Hi I am not from software development background, but I feel that you can check this website ssconline.nic.in it seems that the developer of this website has done something for solving captchas. According to my understanding, Alok's approach is similar to the one adopted by this one.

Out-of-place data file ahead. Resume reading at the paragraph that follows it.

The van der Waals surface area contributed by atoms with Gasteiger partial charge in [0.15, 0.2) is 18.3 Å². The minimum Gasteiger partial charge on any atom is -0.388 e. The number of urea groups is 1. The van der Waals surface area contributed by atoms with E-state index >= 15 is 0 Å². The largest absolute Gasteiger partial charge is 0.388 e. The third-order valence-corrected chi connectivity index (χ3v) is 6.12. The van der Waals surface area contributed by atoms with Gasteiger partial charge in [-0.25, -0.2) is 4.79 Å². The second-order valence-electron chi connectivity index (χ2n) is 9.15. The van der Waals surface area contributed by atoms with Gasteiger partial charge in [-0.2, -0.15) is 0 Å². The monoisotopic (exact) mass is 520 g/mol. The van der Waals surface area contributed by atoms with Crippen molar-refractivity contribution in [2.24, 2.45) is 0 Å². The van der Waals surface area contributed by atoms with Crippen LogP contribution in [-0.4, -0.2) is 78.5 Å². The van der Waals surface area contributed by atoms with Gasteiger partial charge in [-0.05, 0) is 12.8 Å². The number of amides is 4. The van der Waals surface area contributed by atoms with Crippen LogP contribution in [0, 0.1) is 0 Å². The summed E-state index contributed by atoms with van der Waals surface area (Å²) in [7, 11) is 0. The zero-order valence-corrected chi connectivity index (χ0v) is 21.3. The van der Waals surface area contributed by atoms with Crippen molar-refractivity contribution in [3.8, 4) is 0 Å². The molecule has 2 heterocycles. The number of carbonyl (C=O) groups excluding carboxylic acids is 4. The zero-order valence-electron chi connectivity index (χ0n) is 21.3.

On 8/8/17, Alok Kaushik via Ai <email@example.com> wrote: > Hi Harish / Akash, > > Thanks for your response. > > > > Yes. I completely agree that theoretically it is possible to extract the > alt text of the image and convert words in numbers. However, the idea was > to stop general bots, which would still happen. It is possible to > determine the captcha programmatically provided that coding to target > specific site is done. I would myself not recommend this approach for a > site that is vastly popular, or has high stakes, in which case specific > targeting could very well happen. > > > > There are many other backend tracking and detection mechanisms that > should be implemented for a high visibility / high stake site. Amazon has > been able to keep intruders away even without a captcha. > > > > OTP may be cited as one of the alternatives. > > > > However, solution has to be context specific, and many portals that are new > or have a relatively low user base may not be able to opt mobile > integration or deploy network level safety mechanisms. > > > > Sugamya Pustakalaya has a captcha that asks the user to add two numbers. > While this would suffice for a general bot, it would not suffice if > someone specifically targets that site, and codes to determine the > captcha. Hackers would indulge in custom coding if they have something to > gain from it. > > > > Your observation is completely valid. We just need to decide context > specific trade-offs. > > > > > > I may be sticking out my neck and making a statement about future. I feel > that with the emergence of AI / computer vision most captchas would not be > safe in near future, even if they are just images. We may actually see > image based captchas go away in the time to come, and something new may > emerge. > > > > Thanks. > > Alok > > > > From: Ai [mailto:ai-boun...@accessindia.inclusivehabitat.in] On Behalf Of > Kotian, H P via Ai > Sent: Tuesday, August 08, 2017 2:17 PM > To: Share, empower &Enrich > Cc: Kotian, H P > Subject: Re: [Ai] For software developers - creating custom accessible > CAPTCHA > > > > Hi Alok > > > > Just to bring to your attention, there is a security challenge in this > approach. > > CAPTCHA is essentially used to fight against Bots and to prevent them from > guess the CAPTCHA. > > As I see, you have the words placed in Alt text. It is not a big deal to > read the alt text fromDocument object and convert the numbers in words back > to numerals. > > > > Check it out. > > > > Harish. > > > > > > From: Ai [mailto:ai-boun...@accessindia.inclusivehabitat.in] On Behalf Of > Alok Kaushik via Ai > Sent: Tuesday, August 8, 2017 8:49 AM > To: firstname.lastname@example.org > Cc: Alok Kaushik <alok.li...@gmail.com> > Subject: [Ai] For software developers - creating custom accessible CAPTCHA > > > > Hi, > > In one of my recent software development works I created a CAPTCHA that is > accessible for screen readers using the following approach. > > > > 1. Generate a random 5 digit number. > > 2. Generate an image containing the embedded 5 digit number. Image is > programmatically generated and is not an image that could be downloaded. 5 > digit number is communicated to the captcha generating code using > encryption. > > 3. Convert the complete 5 digit number in English words, including the > words thousand and hundred. > > 4. Assign the converted number in words as the alternate text of the > image dynamically. This would allow the screen readers to read out the > number in words, while other users will see regular image. > > 5. Track the random number as a session variable for later > comparison. > > > > I am writing this for following two reasons. > > 1. This approach seems to be working for me. Want to know if anyone > sees any issue in this either in usability or security. > > 2. If anyone doing software development is interested in implementing > this, I can share the code off the list. > > > > Thanks. > > Alok > > > > > > _____ > > > Caution: The Reserve Bank of India never sends mails, SMSs or makes calls > asking for personal information such as your bank account details, > passwords, etc. It never keeps or offers funds to anyone. 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